Unsung Heroes of Road Travel

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The last few days have been cold. A few flurries yesterday. Mount Monadnock rosy in the crisp early morning sunshine, still snow-capped. Spring’s tentative first steps frozen. Even the mud on the dirt roads somewhat firm, town road crews out repairing some of the worst.

Paved roads are not as susceptible to the effects of mud season, so I travel them when possible this time of the year. And all road travel usually means a pit-stop is necessary somewhere along the way. Vermont is blessed with scenic roads, beautiful stretches of highway, and some very nice state rest stops.

Recent travel on Routes 91 and 89 was a reminder that Vermont’s rest areas are a great resource for visitors and locals. And a veritable mecca for this brochure queen. Free maps, guides, advice, event calendars – all for the taking or asking. Friendly staff. Free coffee and tea. Picnic areas, walking trails and local crafts on display. Award-winning architecture and innovative green technology. Easy on-off roadway access. And clean bathrooms. What’s not to love? Selling only the beauty of Vermont, free of the in-your-face commercialism of the dreaded gas station pit-stop.

Two stops really stand out on some of my regular north-south travel. The Flagship timber-framed gateway to Vermont on 91 North in Guilford. And off 89 North in Sharon, a rest stop notable for its renewable energy systems and state of the art green technology and the site of the Vermont Vietnam Veterans Memorial. On a recent stop, I scored not only a great cup of green tea to go but also a Cream of Vermont CD – Vermont music to go with the Vermont vistas for the rest of the drive north.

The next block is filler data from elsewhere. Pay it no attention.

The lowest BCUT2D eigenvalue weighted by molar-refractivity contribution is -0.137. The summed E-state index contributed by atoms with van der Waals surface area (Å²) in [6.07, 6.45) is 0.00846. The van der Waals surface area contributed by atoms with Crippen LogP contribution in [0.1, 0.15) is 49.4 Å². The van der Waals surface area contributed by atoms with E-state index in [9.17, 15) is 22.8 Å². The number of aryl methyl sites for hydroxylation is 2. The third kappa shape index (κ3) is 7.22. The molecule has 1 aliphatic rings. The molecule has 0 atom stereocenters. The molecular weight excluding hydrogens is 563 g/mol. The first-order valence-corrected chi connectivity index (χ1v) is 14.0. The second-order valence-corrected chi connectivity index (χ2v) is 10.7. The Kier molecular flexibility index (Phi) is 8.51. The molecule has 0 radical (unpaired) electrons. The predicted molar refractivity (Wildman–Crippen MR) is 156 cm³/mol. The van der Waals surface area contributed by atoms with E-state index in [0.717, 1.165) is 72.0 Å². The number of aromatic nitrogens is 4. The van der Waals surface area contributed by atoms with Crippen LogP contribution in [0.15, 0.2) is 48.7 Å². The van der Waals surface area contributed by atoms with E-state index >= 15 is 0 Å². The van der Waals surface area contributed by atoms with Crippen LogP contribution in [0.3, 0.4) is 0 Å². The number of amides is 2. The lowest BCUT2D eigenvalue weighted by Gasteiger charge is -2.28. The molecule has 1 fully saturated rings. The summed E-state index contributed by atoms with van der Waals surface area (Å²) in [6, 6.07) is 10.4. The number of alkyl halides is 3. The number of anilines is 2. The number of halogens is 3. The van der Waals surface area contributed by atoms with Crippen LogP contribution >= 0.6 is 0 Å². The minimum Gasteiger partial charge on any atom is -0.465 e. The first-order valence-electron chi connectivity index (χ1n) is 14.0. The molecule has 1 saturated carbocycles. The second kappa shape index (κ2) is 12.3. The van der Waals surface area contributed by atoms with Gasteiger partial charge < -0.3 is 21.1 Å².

And though some are better than others, when I get off the smaller roads and travel the major highways, I look to the state rest areas when I need a pit-stop – or a new brochure.


  1. Knowing about great rest areas is definitely key to a good road trip! Clean bathrooms and free wi-fi service are high on my list of priorities. One of my favorite rest areas in the US happens to be in Lone Pine, California. Free tea and brochures, picnic tables, and helpful “Warning: Rattlesnake Country” signs with suitably intimidating graphics!
    More pit stop tips please, E. ! I’ll be bookmarking for later. 😉



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